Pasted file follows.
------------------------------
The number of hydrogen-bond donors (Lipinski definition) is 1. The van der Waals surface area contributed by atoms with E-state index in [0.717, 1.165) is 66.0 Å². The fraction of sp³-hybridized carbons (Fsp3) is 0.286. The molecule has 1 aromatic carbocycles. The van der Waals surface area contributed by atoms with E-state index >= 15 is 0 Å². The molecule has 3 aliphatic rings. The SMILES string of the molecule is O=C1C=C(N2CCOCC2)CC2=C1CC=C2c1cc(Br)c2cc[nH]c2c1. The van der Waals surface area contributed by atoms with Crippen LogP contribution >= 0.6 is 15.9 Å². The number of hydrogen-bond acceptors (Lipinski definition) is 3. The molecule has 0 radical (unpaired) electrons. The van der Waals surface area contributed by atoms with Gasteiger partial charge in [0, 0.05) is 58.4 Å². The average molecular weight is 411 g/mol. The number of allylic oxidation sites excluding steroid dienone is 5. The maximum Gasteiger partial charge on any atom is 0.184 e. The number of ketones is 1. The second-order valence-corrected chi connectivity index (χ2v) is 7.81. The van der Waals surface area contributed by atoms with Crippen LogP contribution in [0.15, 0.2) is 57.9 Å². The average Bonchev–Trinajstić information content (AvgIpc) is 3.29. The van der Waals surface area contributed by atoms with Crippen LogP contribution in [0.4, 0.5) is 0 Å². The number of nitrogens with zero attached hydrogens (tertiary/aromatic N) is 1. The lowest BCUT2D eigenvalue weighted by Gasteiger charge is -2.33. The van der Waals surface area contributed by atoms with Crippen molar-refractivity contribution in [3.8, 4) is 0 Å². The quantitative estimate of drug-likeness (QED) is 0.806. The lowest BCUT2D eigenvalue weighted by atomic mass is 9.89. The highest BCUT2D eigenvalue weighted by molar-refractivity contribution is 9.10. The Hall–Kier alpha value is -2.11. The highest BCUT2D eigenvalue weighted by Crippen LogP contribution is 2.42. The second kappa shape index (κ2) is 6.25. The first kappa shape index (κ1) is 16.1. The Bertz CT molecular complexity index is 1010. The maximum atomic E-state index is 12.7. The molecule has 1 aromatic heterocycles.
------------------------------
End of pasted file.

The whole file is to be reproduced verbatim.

The number of hydrogen-bond donors (Lipinski definition) is 1. The van der Waals surface area contributed by atoms with E-state index in [0.717, 1.165) is 66.0 Å². The fraction of sp³-hybridized carbons (Fsp3) is 0.286. The molecule has 1 aromatic carbocycles. The van der Waals surface area contributed by atoms with E-state index >= 15 is 0 Å². The molecule has 3 aliphatic rings. The SMILES string of the molecule is O=C1C=C(N2CCOCC2)CC2=C1CC=C2c1cc(Br)c2cc[nH]c2c1. The van der Waals surface area contributed by atoms with Crippen LogP contribution >= 0.6 is 15.9 Å². The number of hydrogen-bond acceptors (Lipinski definition) is 3. The molecule has 0 radical (unpaired) electrons. The van der Waals surface area contributed by atoms with Gasteiger partial charge in [0, 0.05) is 58.4 Å². The average molecular weight is 411 g/mol. The number of allylic oxidation sites excluding steroid dienone is 5. The maximum Gasteiger partial charge on any atom is 0.184 e. The number of ketones is 1. The second-order valence-corrected chi connectivity index (χ2v) is 7.81. The van der Waals surface area contributed by atoms with Crippen LogP contribution in [0.15, 0.2) is 57.9 Å². The average Bonchev–Trinajstić information content (AvgIpc) is 3.29. The van der Waals surface area contributed by atoms with Crippen LogP contribution in [0.4, 0.5) is 0 Å². The number of nitrogens with zero attached hydrogens (tertiary/aromatic N) is 1. The lowest BCUT2D eigenvalue weighted by Gasteiger charge is -2.33. The van der Waals surface area contributed by atoms with Crippen molar-refractivity contribution in [3.8, 4) is 0 Å². The quantitative estimate of drug-likeness (QED) is 0.806. The lowest BCUT2D eigenvalue weighted by atomic mass is 9.89. The highest BCUT2D eigenvalue weighted by molar-refractivity contribution is 9.10. The Hall–Kier alpha value is -2.11. The highest BCUT2D eigenvalue weighted by Crippen LogP contribution is 2.42. The second kappa shape index (κ2) is 6.25. The first kappa shape index (κ1) is 16.1. The Bertz CT molecular complexity index is 1010. The maximum atomic E-state index is 12.7. The molecule has 1 aromatic heterocycles.